Despite decades of analysis by scholars with different degrees of insider-ness, A.A. has limited systematic understanding by the communities of treatment and rehabilitation specialists. A diffuse sense of A.A.'s limitations is pervasive today, usually accompanied by groundless generalizations. Smith's study and its typological approach offers a large step forward in this pursuit, moving away from the misplaced question of "how's it work" to the question of "what are the many ways in which it works"? Her qualitative approach refines much quantitative data on A.A.'s limitations, re-casting the questions into a framework of relative rather than absolute effects. This book can provide a magnificent introduction to A.A. for the serious student or for the counselor dedicated to an in-depth understanding of "how it works." At the same time, Social World offers a wealth of insights to established researchers and scholars. A great read!
Paul M. Roman, Ph.D., Distinguished Research Professor and Director of the Center for Research on Behavioral Health and Human Service Delivery, University of Georgia

About the Author


Annette R. Smith, author of Social World of Alcoholics Anonymous, Annette Smith
Annette Smith received her masters in social work from the University of California, Berkeley in 1961. She worked for several years as a psychiatric social worker at Napa State Hospital in California, where she helped develop an innovative co-educational unit for treating alcoholics, who had long been merely warehoused in those giant institutions.

As one of the key elements in this new approach, she worked with the local A.A. Hospital and Institutions Committee in bringing A.A. to the inpatients in that program. This experience began her lifetime association with the fellowship.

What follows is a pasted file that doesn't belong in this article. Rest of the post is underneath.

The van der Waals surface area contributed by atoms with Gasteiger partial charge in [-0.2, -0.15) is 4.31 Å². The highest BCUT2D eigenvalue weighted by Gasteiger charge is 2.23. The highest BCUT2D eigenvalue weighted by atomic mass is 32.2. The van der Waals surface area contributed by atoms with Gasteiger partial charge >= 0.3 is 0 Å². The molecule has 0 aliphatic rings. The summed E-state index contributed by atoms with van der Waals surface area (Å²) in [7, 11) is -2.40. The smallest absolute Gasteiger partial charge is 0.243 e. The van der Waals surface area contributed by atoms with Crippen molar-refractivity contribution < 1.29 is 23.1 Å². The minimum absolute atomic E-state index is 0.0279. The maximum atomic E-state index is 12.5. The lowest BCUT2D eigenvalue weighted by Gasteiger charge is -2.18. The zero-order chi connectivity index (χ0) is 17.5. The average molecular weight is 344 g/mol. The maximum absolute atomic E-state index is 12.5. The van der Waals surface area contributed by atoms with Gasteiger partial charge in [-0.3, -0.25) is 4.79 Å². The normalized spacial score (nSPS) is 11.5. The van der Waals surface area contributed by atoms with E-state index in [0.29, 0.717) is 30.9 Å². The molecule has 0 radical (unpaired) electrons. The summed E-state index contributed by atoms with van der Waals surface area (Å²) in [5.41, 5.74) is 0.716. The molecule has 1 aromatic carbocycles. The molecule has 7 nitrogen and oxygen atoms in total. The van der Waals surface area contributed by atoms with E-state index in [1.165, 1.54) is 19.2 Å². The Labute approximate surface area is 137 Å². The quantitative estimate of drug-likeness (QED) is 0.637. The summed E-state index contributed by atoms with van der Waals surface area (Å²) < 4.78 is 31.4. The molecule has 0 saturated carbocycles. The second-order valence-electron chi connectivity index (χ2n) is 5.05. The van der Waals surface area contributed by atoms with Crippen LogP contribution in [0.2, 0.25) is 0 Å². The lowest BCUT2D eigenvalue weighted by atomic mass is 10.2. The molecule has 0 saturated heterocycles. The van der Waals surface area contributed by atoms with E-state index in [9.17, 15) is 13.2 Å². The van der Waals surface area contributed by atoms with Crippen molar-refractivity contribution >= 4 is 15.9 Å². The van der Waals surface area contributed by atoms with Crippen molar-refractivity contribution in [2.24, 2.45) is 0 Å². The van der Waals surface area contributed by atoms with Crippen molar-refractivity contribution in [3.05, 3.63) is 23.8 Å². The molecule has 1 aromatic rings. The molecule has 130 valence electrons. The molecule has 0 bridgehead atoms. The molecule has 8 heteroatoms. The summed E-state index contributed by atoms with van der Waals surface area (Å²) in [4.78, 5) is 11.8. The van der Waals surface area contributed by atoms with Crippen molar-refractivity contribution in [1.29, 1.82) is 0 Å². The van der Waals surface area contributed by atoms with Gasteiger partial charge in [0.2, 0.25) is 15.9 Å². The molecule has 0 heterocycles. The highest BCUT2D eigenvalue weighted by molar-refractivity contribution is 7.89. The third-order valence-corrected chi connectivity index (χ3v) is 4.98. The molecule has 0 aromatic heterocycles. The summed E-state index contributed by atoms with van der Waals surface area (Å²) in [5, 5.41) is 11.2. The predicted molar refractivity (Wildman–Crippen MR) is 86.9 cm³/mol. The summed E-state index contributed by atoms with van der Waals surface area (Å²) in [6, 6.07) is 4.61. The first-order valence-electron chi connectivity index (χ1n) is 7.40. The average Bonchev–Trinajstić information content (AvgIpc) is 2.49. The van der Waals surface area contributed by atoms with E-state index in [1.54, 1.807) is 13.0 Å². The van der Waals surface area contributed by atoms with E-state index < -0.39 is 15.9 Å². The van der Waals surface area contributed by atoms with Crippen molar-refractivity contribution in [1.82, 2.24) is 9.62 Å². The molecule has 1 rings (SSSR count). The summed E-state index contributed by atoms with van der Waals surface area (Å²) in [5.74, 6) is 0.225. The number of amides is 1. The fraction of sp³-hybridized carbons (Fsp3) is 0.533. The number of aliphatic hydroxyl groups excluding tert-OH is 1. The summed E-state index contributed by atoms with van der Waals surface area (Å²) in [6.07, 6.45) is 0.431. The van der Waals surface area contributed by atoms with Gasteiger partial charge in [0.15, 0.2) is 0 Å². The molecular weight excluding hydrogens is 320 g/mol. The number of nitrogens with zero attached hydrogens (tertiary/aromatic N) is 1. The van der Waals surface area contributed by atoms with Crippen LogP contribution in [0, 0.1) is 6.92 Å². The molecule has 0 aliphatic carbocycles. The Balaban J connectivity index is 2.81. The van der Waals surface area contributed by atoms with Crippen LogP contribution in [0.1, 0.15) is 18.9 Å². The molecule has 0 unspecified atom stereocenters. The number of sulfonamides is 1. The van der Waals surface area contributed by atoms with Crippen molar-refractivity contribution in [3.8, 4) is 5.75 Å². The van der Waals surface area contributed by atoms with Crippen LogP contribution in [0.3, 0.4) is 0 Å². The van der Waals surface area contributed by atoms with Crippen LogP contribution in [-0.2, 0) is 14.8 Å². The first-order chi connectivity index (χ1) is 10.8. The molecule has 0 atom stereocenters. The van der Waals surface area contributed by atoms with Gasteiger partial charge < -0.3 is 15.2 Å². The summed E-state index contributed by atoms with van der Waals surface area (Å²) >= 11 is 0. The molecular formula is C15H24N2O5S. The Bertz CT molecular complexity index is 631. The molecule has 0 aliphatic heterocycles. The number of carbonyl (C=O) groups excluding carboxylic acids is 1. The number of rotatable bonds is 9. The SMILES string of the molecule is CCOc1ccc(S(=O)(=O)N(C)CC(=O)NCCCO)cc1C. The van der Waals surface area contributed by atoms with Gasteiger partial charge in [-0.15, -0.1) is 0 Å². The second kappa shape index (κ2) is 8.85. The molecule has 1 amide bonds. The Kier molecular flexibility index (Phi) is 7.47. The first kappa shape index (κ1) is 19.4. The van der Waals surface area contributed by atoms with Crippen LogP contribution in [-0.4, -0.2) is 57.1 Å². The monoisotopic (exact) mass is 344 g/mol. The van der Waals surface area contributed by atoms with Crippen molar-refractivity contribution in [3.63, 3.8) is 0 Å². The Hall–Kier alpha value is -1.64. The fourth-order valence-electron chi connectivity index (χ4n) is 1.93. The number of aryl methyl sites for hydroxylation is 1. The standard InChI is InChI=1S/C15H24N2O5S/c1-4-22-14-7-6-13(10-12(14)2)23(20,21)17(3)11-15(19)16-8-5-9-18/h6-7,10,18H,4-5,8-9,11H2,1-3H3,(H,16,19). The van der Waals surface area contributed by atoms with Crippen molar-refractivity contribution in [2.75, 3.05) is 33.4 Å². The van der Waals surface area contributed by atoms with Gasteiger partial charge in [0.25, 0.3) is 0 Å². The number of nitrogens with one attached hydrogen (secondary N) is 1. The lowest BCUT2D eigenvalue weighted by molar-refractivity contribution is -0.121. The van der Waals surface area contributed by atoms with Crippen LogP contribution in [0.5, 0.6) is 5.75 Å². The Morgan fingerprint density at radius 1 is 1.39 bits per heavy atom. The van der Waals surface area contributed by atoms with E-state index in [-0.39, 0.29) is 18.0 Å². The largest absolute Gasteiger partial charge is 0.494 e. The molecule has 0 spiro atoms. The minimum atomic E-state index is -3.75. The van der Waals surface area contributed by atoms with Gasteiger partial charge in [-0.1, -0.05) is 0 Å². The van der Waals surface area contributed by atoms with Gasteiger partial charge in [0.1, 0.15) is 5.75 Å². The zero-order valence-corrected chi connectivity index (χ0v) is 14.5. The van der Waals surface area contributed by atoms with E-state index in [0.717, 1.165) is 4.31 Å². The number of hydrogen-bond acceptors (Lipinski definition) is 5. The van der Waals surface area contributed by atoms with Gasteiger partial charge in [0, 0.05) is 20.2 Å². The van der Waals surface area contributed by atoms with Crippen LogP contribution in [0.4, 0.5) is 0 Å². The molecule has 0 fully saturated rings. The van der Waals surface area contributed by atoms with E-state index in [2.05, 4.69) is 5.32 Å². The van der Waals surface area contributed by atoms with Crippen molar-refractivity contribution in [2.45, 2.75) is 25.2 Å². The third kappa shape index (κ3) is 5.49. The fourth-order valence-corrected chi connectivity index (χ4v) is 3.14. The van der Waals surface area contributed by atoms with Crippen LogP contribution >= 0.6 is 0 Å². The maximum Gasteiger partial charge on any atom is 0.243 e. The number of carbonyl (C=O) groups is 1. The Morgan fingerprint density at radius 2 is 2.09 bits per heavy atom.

After moving to San Diego in 1969, Smith worked for the County's Departments of Health and Mental Health, and in health services administration, performing clinical functions as well as developing more effective treatment services.

In 1975, as County Administrator of Alcoholism services, she coordinated funding for the County's network of programs, including A.A.-based recovery homes. She helped establish the local chapter of the Employee Assistance Professional Association, taught classes at local colleges, conducted community workshops, and served on several organizational boards, including that of the local affiliate of the National Council on Alcoholism and Drug Dependence.

In the early 1990s, Smith worked for the County Schools Employee Assistance Program and had a limited private practice, primarily devoted to work with alcoholics and their family members.

After receiving her Ph.D. from the University of California, San Diego in 1991, she joined the faculty of the San Diego State University School of Social Work, where she developed a course in alcoholism and drug dependence practice for graduate students, and served as Coordinator of the Center on Substance Abuse. She directed several grant projects, including the production of a training film for child welfare workers in recognizing and dealing with alcohol and drug problems among clients, and the development of one of the largest Driving Under the Influence education and counseling programs in the State.

She served on the statewide DUI advisory committee and continued conducting workshops and delivering presentations on alcoholism and recovery, including presentations at several national and state conferences, to the California Association of Alcoholism And Drug Administrators and Counselors, and to the local A.A. Committee on Professional Relations.

In 2004, Smith received a life-time achievement award from the San Diego Chapter of the National Association of Social Workers and the California Society for Clinical Social Work. She is now retired and living in Florida.